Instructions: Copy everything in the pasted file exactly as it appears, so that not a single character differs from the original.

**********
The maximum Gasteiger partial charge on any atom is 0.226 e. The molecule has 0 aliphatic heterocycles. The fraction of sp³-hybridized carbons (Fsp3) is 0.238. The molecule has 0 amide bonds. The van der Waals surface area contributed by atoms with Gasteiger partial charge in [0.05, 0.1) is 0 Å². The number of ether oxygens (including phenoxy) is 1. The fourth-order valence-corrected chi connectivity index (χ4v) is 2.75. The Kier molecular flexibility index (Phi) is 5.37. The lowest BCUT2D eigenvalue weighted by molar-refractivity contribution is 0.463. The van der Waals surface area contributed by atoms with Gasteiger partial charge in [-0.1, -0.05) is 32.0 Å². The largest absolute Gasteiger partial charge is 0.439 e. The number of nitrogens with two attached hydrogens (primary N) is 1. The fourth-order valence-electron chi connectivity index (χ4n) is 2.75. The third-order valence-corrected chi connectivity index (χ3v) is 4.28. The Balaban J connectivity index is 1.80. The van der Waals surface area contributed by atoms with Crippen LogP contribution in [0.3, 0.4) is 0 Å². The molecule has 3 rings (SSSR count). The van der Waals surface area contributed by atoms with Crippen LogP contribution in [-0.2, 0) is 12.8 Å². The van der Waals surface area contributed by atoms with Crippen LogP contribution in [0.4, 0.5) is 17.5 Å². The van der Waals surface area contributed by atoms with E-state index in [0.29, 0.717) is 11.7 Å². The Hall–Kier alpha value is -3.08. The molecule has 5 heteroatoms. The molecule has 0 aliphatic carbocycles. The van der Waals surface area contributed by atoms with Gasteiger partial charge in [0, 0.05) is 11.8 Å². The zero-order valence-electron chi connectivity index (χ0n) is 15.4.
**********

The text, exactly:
The maximum Gasteiger partial charge on any atom is 0.226 e. The molecule has 0 aliphatic heterocycles. The fraction of sp³-hybridized carbons (Fsp3) is 0.238. The molecule has 0 amide bonds. The van der Waals surface area contributed by atoms with Gasteiger partial charge in [0.05, 0.1) is 0 Å². The number of ether oxygens (including phenoxy) is 1. The fourth-order valence-corrected chi connectivity index (χ4v) is 2.75. The Kier molecular flexibility index (Phi) is 5.37. The lowest BCUT2D eigenvalue weighted by molar-refractivity contribution is 0.463. The van der Waals surface area contributed by atoms with Gasteiger partial charge in [-0.1, -0.05) is 32.0 Å². The largest absolute Gasteiger partial charge is 0.439 e. The number of nitrogens with two attached hydrogens (primary N) is 1. The fourth-order valence-electron chi connectivity index (χ4n) is 2.75. The third-order valence-corrected chi connectivity index (χ3v) is 4.28. The Balaban J connectivity index is 1.80. The van der Waals surface area contributed by atoms with Crippen LogP contribution in [0.3, 0.4) is 0 Å². The molecule has 3 rings (SSSR count). The van der Waals surface area contributed by atoms with Crippen LogP contribution in [-0.2, 0) is 12.8 Å². The van der Waals surface area contributed by atoms with Crippen LogP contribution in [0.4, 0.5) is 17.5 Å². The van der Waals surface area contributed by atoms with E-state index in [0.29, 0.717) is 11.7 Å². The Hall–Kier alpha value is -3.08. The molecule has 5 heteroatoms. The molecule has 0 aliphatic carbocycles. The van der Waals surface area contributed by atoms with Gasteiger partial charge in [0, 0.05) is 11.8 Å². The zero-order valence-electron chi connectivity index (χ0n) is 15.4.